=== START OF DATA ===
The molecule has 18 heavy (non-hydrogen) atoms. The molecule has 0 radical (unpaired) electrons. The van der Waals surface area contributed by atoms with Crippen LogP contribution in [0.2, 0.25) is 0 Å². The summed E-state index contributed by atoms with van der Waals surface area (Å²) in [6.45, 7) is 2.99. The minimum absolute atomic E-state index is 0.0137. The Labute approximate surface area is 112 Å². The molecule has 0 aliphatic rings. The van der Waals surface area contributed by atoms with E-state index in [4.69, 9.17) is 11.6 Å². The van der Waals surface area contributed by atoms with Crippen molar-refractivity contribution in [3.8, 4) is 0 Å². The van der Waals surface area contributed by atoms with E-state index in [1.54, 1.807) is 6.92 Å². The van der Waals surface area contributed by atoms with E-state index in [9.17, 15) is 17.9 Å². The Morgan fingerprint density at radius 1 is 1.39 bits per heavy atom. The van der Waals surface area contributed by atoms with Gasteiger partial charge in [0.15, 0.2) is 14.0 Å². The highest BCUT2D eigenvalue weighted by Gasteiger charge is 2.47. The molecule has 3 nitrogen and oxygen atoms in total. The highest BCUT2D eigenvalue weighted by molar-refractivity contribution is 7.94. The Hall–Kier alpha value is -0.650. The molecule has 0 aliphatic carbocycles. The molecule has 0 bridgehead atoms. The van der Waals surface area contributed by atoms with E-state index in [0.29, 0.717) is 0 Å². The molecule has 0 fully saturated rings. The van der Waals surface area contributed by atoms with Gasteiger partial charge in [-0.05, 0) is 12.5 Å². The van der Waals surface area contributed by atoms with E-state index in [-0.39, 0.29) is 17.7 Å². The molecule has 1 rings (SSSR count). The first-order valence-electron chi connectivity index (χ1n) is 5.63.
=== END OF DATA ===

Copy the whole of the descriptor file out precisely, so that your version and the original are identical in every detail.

The molecule has 18 heavy (non-hydrogen) atoms. The molecule has 0 radical (unpaired) electrons. The van der Waals surface area contributed by atoms with Crippen LogP contribution in [0.2, 0.25) is 0 Å². The summed E-state index contributed by atoms with van der Waals surface area (Å²) in [6.45, 7) is 2.99. The minimum absolute atomic E-state index is 0.0137. The Labute approximate surface area is 112 Å². The molecule has 0 aliphatic rings. The van der Waals surface area contributed by atoms with E-state index in [4.69, 9.17) is 11.6 Å². The van der Waals surface area contributed by atoms with Crippen molar-refractivity contribution in [3.8, 4) is 0 Å². The van der Waals surface area contributed by atoms with E-state index in [1.54, 1.807) is 6.92 Å². The van der Waals surface area contributed by atoms with E-state index in [9.17, 15) is 17.9 Å². The Morgan fingerprint density at radius 1 is 1.39 bits per heavy atom. The van der Waals surface area contributed by atoms with Gasteiger partial charge in [0.15, 0.2) is 14.0 Å². The highest BCUT2D eigenvalue weighted by Gasteiger charge is 2.47. The molecule has 3 nitrogen and oxygen atoms in total. The highest BCUT2D eigenvalue weighted by molar-refractivity contribution is 7.94. The Hall–Kier alpha value is -0.650. The molecule has 0 aliphatic carbocycles. The molecule has 0 bridgehead atoms. The van der Waals surface area contributed by atoms with E-state index in [0.29, 0.717) is 0 Å². The molecule has 0 fully saturated rings. The van der Waals surface area contributed by atoms with Gasteiger partial charge in [-0.05, 0) is 12.5 Å². The van der Waals surface area contributed by atoms with E-state index in [-0.39, 0.29) is 17.7 Å². The molecule has 1 rings (SSSR count). The first-order valence-electron chi connectivity index (χ1n) is 5.63.